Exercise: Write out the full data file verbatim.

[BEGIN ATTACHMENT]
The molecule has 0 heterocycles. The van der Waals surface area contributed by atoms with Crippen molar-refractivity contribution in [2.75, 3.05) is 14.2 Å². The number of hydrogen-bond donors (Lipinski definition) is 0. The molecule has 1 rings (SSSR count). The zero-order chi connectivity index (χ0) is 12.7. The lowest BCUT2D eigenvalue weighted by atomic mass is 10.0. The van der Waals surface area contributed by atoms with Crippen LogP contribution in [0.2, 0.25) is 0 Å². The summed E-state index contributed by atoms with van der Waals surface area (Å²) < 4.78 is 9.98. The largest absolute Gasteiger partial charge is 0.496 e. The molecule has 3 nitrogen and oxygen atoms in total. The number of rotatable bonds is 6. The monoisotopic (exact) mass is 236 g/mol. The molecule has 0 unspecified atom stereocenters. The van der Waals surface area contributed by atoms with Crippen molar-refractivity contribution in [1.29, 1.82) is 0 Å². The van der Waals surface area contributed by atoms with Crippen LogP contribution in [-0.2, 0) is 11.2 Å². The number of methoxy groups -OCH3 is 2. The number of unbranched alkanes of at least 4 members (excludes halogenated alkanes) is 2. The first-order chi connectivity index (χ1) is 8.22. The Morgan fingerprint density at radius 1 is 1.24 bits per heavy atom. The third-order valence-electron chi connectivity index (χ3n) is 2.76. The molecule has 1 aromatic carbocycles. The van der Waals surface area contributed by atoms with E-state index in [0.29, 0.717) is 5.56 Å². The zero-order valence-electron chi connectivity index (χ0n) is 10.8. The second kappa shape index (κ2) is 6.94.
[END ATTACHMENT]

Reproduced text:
The molecule has 0 heterocycles. The van der Waals surface area contributed by atoms with Crippen molar-refractivity contribution in [2.75, 3.05) is 14.2 Å². The number of hydrogen-bond donors (Lipinski definition) is 0. The molecule has 1 rings (SSSR count). The zero-order chi connectivity index (χ0) is 12.7. The lowest BCUT2D eigenvalue weighted by atomic mass is 10.0. The van der Waals surface area contributed by atoms with Crippen LogP contribution in [0.2, 0.25) is 0 Å². The summed E-state index contributed by atoms with van der Waals surface area (Å²) < 4.78 is 9.98. The largest absolute Gasteiger partial charge is 0.496 e. The molecule has 3 nitrogen and oxygen atoms in total. The number of rotatable bonds is 6. The monoisotopic (exact) mass is 236 g/mol. The molecule has 0 unspecified atom stereocenters. The van der Waals surface area contributed by atoms with Crippen molar-refractivity contribution in [1.29, 1.82) is 0 Å². The van der Waals surface area contributed by atoms with Crippen LogP contribution in [-0.2, 0) is 11.2 Å². The number of methoxy groups -OCH3 is 2. The number of unbranched alkanes of at least 4 members (excludes halogenated alkanes) is 2. The first-order chi connectivity index (χ1) is 8.22. The Morgan fingerprint density at radius 1 is 1.24 bits per heavy atom. The third-order valence-electron chi connectivity index (χ3n) is 2.76. The molecule has 1 aromatic carbocycles. The van der Waals surface area contributed by atoms with E-state index in [0.29, 0.717) is 5.56 Å². The zero-order valence-electron chi connectivity index (χ0n) is 10.8. The second kappa shape index (κ2) is 6.94.